If you’ve been biting your nails ever since you were a child, then it’s important to understand the reasons behind it. We’ve also got you some tips to get rid of nail biting!
Nail experts and a clinical psychologist offer actionable tips for quitting—as do two of our manicure-mangling fashion editors
A treatment established in the early 1970s called habit reversal therapy can break the cycle in as little as eight to 12 weeks.
The new treatment is an inexpensive, over-the-counter supplement called N-acetyl cysteine, or NAC, that is widely available.
“It’s a promising alternative that may be helpful to people who may be struggling with a disorder that’s otherwise very difficult to manage,” said Michael Berk, professor of psychiatry at Deakin University in Geelong, Australia.
It can ruin the appearance of your hands, could be unhygienic and can hurt if you take it too far. So why do people do it?
Often a coping strategy for stress and anxiety, distraction is the key to ending the bad habit.
Are you a toe-tapper, hair-twirler, eye-blinker, head-nodder, nail-biter, knuckle-cracker, skin-picker, lip-licker, shoulder-shrugger or a chin-stroker?
Call it a nervous habit or tic, almost everybody has at least one — whether they are aware of it or not.
Tics exist on a spectrum ranging from barely noticeable to extremely annoying to potentially injurious.
Keep an eye on your daughter’s general anxiety level: Many of us who are truly committed oral fixators do it to deal with stress, and it may be easier to fix the behavior if you can isolate some contributing factors at play.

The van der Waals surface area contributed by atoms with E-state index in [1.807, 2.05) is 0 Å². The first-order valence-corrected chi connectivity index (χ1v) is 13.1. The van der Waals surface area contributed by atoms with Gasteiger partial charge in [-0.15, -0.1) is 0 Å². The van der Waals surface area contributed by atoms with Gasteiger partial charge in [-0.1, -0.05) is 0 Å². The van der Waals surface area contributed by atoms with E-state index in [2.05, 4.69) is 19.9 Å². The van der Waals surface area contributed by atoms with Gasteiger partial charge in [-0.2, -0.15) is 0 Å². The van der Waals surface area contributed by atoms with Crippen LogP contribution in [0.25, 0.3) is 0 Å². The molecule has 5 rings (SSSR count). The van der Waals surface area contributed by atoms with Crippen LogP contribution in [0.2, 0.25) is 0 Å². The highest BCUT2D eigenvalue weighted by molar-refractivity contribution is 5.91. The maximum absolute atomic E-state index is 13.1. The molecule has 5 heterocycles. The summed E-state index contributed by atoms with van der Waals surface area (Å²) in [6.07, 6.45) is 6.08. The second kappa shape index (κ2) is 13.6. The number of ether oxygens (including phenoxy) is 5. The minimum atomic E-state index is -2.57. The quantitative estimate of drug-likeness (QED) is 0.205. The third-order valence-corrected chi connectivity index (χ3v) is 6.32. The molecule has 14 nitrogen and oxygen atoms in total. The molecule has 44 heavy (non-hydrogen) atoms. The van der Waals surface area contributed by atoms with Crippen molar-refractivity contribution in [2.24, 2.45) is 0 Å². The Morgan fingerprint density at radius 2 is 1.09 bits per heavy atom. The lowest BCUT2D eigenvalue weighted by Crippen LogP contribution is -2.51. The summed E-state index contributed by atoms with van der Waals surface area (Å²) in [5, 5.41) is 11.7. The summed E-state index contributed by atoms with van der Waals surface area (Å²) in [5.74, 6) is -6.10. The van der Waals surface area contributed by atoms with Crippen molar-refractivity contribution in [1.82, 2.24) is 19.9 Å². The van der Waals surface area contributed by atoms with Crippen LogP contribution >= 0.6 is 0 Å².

Do you bite your nails? For 30 years, I did. We nail biters can be "pathological groomers" — people for whom normal grooming behaviors, like skin picking or hair pulling, have become virtually uncontrollable.
But psychiatry is changing the way it thinks about pathological grooming
It turns out that this 'bad' habit might have a deeper and rather surprising reason behind it..
You do it while you’re reading emails or watching television; the tip of a finger creeps up between your teeth, and you nibble away for a few minutes before catching yourself. Your mom always told you it was a bad habit, and you worry about coworkers eye-balling your shredded digits. But is biting your fingernails actually dangerous?
Still, stop. It's like licking every surface you touch.
Excessive nail biting is a surprisingly widespread human activity.
It goes back millennia: the ancient Greek philosopher Cleanthes, for instance, was said to be addicted to biting his nails. In the modern era, no one has any good data on how many of us share the affliction (technically called onychophagia), but small-scale studies indicate about 20 percent or so of adults bite regularly — which would suggest millions of Americans do it.
A recent Australian study reported that people with clinical levels of body-focused repetitive behaviours are two to four times more likely to experience other mental health difficulties such as depression and anxiety.